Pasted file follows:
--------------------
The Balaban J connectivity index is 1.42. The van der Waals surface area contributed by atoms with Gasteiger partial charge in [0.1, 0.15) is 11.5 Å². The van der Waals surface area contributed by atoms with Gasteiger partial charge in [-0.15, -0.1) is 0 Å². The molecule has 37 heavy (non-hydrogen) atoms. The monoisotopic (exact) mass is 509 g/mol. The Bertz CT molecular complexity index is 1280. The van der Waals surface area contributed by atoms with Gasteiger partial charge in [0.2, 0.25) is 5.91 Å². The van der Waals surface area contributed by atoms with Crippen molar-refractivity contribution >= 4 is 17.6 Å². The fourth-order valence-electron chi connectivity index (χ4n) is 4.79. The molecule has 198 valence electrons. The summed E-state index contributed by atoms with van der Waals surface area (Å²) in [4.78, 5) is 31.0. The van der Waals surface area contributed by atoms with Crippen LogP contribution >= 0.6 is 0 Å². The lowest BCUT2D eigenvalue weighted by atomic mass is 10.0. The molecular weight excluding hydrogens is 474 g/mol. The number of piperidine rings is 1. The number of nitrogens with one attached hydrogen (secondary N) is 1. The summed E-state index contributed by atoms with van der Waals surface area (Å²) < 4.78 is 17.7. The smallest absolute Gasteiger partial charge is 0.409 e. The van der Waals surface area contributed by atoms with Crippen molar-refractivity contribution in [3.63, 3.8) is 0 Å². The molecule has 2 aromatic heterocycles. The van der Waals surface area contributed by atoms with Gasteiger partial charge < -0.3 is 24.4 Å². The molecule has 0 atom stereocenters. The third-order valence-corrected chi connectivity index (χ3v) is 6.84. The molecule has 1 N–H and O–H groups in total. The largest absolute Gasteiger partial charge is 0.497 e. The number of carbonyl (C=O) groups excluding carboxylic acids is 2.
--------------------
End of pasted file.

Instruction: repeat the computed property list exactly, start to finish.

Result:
The Balaban J connectivity index is 1.42. The van der Waals surface area contributed by atoms with Gasteiger partial charge in [0.1, 0.15) is 11.5 Å². The van der Waals surface area contributed by atoms with Gasteiger partial charge in [-0.15, -0.1) is 0 Å². The molecule has 37 heavy (non-hydrogen) atoms. The monoisotopic (exact) mass is 509 g/mol. The Bertz CT molecular complexity index is 1280. The van der Waals surface area contributed by atoms with Gasteiger partial charge in [0.2, 0.25) is 5.91 Å². The van der Waals surface area contributed by atoms with Crippen molar-refractivity contribution >= 4 is 17.6 Å². The fourth-order valence-electron chi connectivity index (χ4n) is 4.79. The molecule has 198 valence electrons. The summed E-state index contributed by atoms with van der Waals surface area (Å²) in [4.78, 5) is 31.0. The van der Waals surface area contributed by atoms with Crippen LogP contribution >= 0.6 is 0 Å². The lowest BCUT2D eigenvalue weighted by atomic mass is 10.0. The molecular weight excluding hydrogens is 474 g/mol. The number of piperidine rings is 1. The number of nitrogens with one attached hydrogen (secondary N) is 1. The summed E-state index contributed by atoms with van der Waals surface area (Å²) < 4.78 is 17.7. The smallest absolute Gasteiger partial charge is 0.409 e. The van der Waals surface area contributed by atoms with Crippen molar-refractivity contribution in [3.63, 3.8) is 0 Å². The molecule has 2 aromatic heterocycles. The van der Waals surface area contributed by atoms with Gasteiger partial charge < -0.3 is 24.4 Å². The molecule has 0 atom stereocenters. The third-order valence-corrected chi connectivity index (χ3v) is 6.84. The molecule has 1 N–H and O–H groups in total. The largest absolute Gasteiger partial charge is 0.497 e. The number of carbonyl (C=O) groups excluding carboxylic acids is 2.